Who took the carbs out of my investments? Saving in a low-return environment


Whether in the media or in presentations and comments from financial professionals, the term ‘low-return environment’ seems to be the flavour of the month.

This does not sound that appealing – a bit like a low-carb diet one might say. Is this a short-term issue, or should savers consider this as a long-term challenge that might leave them hungry for returns? In this article, Noah Schiltknecht from our investment adviser and consultant Russell Investments shares some thoughts on the current situation and what members should expect in the coming years.

The easiest way to understand the low-return environment is to look at interest rates. Ten years ago, you could get close to 10% at the bank in New Zealand, but now you might only get 2%. As a result, your savings won’t grow as fast as they once did by storing your money in a bank account.

And since investors typically assess the attractiveness of other investments relative to cash returns, expected returns for other assets like bonds and shares have fallen as well. In some cases, like in Japan and many European countries, interest rates on cash and yields on bonds have even fallen below zero. What is driving rates so low? There are numerous reasons, but we believe two are worth highlighting in particular: lower growth and lower inflation.

Ten years ago, the world economy was steaming ahead. Unemployment was low, and growth rates were high. As a result, inflation started to rise. In New Zealand, the Reserve Bank increased interest rates in several steps to combat the inflationary pressures. But then the world was confronted with the global financial crisis. Share markets dropped sharply, unemployment rose and economies went into recession.

Growth outlooks were suddenly depressed, and investor confidence was at multi-year lows. Concerns about high inflation were replaced with worries about deflation (falling prices).

To kickstart the economy and increase confidence, central banks around the world started to use unprecedented monetary policy (commonly known as quantitative easing). As a result, interest rates fell sharply. At the same time, the slow but steady economic recovery in the United States led to a multi-year positive run in share markets. But it also created a new baseline for investors today. If cash is not returning much or nothing at all, one should, based on the historical return difference, expect that other assets like shares will return a lot less than 10% as well.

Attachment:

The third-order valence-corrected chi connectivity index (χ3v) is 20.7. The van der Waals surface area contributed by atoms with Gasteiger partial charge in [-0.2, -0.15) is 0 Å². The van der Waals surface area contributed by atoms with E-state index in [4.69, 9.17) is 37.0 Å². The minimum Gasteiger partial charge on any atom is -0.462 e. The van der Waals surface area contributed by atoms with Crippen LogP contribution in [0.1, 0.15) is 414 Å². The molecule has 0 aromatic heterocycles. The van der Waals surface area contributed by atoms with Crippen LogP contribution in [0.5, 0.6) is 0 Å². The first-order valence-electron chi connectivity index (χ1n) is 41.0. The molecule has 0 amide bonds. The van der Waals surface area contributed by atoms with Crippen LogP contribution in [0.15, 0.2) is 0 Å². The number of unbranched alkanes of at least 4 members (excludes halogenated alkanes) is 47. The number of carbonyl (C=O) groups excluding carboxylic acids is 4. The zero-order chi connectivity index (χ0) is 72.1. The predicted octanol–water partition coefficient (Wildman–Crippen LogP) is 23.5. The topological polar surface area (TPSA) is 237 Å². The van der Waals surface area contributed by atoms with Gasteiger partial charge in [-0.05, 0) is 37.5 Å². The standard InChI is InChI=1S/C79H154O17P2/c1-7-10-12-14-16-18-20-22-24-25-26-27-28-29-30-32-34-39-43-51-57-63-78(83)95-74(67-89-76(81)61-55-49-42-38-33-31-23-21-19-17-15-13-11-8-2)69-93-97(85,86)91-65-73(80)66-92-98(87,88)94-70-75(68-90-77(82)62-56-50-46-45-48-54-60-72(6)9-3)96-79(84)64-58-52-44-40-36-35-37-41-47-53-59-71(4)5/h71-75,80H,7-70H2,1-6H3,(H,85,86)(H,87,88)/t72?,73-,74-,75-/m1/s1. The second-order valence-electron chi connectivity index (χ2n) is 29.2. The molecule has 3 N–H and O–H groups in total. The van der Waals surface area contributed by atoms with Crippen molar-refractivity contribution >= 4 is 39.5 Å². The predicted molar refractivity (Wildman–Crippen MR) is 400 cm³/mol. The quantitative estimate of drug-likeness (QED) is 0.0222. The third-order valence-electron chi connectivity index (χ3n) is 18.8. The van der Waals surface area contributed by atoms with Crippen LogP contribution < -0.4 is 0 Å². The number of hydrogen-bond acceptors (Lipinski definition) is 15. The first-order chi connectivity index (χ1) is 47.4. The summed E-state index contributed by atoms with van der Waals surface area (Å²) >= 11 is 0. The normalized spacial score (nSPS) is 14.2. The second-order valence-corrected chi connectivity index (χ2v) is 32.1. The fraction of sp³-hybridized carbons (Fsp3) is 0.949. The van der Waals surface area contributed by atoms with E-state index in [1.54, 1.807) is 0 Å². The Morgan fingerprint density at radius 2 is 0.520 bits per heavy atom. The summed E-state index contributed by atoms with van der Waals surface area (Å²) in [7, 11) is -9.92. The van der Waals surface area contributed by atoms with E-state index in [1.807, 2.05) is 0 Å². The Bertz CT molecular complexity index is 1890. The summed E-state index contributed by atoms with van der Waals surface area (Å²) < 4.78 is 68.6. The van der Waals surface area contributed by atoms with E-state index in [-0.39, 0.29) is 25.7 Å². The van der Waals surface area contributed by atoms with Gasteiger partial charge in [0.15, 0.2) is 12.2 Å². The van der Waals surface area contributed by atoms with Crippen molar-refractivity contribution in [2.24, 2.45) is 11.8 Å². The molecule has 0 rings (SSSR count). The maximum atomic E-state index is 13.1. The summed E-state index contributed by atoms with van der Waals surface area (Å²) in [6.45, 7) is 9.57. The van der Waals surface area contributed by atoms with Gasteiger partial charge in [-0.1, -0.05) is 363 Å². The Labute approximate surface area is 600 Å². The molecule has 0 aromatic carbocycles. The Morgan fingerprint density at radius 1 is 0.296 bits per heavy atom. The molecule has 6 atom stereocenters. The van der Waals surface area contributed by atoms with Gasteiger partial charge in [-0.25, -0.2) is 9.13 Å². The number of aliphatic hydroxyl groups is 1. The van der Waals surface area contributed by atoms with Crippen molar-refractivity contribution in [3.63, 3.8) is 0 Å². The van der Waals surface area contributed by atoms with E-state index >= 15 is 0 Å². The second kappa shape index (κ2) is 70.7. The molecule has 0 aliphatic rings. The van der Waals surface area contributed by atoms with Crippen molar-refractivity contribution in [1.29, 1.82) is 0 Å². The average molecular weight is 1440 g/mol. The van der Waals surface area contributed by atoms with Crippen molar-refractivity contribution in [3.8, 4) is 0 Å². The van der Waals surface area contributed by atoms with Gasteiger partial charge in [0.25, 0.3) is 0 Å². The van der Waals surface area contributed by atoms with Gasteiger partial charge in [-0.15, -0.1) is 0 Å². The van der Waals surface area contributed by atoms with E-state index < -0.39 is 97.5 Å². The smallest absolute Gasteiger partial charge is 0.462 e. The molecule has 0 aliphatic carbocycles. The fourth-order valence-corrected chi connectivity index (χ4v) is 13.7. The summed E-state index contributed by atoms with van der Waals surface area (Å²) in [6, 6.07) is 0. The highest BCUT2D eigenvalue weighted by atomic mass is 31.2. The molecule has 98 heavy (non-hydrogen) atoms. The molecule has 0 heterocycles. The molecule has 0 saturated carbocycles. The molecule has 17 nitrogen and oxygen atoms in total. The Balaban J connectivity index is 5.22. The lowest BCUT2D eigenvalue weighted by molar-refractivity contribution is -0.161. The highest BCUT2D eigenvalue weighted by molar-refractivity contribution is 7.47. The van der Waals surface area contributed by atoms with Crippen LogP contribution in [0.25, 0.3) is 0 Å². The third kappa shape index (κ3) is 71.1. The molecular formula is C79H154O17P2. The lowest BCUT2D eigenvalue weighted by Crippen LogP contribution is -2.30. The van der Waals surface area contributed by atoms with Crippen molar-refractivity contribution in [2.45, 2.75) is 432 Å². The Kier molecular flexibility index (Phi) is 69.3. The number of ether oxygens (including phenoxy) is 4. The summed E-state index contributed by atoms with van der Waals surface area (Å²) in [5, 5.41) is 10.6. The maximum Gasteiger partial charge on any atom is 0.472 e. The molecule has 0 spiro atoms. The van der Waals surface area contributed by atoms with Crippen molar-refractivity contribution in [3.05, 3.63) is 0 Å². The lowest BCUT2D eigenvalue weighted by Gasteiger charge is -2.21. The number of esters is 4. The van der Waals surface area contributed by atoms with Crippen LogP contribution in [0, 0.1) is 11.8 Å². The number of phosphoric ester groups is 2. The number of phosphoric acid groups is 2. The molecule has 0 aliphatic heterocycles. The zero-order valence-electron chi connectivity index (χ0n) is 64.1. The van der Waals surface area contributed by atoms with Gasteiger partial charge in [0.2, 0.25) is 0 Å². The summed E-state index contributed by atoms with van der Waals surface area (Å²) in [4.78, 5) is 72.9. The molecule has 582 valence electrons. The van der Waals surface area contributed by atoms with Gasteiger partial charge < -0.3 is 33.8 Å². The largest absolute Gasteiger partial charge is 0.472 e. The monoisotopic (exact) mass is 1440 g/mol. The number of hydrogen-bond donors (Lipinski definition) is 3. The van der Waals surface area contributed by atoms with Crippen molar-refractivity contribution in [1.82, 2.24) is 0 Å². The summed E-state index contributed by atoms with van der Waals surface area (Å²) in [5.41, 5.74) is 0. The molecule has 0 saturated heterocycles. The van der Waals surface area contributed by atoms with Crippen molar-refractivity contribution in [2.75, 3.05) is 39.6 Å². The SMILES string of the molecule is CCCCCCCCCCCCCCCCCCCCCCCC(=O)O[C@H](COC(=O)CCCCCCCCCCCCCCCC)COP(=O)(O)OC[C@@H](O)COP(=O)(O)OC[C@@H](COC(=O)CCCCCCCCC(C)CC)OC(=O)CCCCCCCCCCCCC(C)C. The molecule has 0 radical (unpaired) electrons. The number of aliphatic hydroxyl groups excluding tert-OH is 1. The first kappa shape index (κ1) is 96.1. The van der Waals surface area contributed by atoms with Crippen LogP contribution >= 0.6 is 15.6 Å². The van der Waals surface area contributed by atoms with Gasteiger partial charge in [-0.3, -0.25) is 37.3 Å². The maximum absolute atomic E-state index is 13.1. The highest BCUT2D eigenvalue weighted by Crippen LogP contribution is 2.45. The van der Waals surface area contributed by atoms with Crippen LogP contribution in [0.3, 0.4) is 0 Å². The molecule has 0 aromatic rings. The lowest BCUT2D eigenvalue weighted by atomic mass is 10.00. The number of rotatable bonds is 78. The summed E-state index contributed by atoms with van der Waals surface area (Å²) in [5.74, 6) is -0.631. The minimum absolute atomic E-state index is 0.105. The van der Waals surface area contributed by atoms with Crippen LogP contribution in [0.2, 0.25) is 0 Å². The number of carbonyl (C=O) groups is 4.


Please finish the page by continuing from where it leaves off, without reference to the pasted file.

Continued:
But didn’t we just have several years of double-digit returns for investors? This is where the old words of caution in financial markets are as important as ever – ‘past performance is not necessarily a good indicator of future performance’. Much like when driving a car, looking into the rear-view mirror is not the right way to think about what to expect in the future. As an investor, you should look forward rather than at historical returns.

In the current environment of low returns and tepid growth, most market participants believe that interest rates will not rise rapidly around the world for a considerable amount of time. Savers need to take this into account. While we cannot rule out a positive surprise, a sensible approach may be to budget for lower returns over the next 5 to 10 years. Depending on your goals, this might result in you needing to save more or to reconsider your tolerance for risk.

While one can’t expect savings to grow as fast as they have in recent years, it is still worthwhile considering investing in a diversified portfolio to get some extra returns over time. Low returns are not a reason to stop saving or investing at all. It is better to eat a low-carb diet than stop eating completely.

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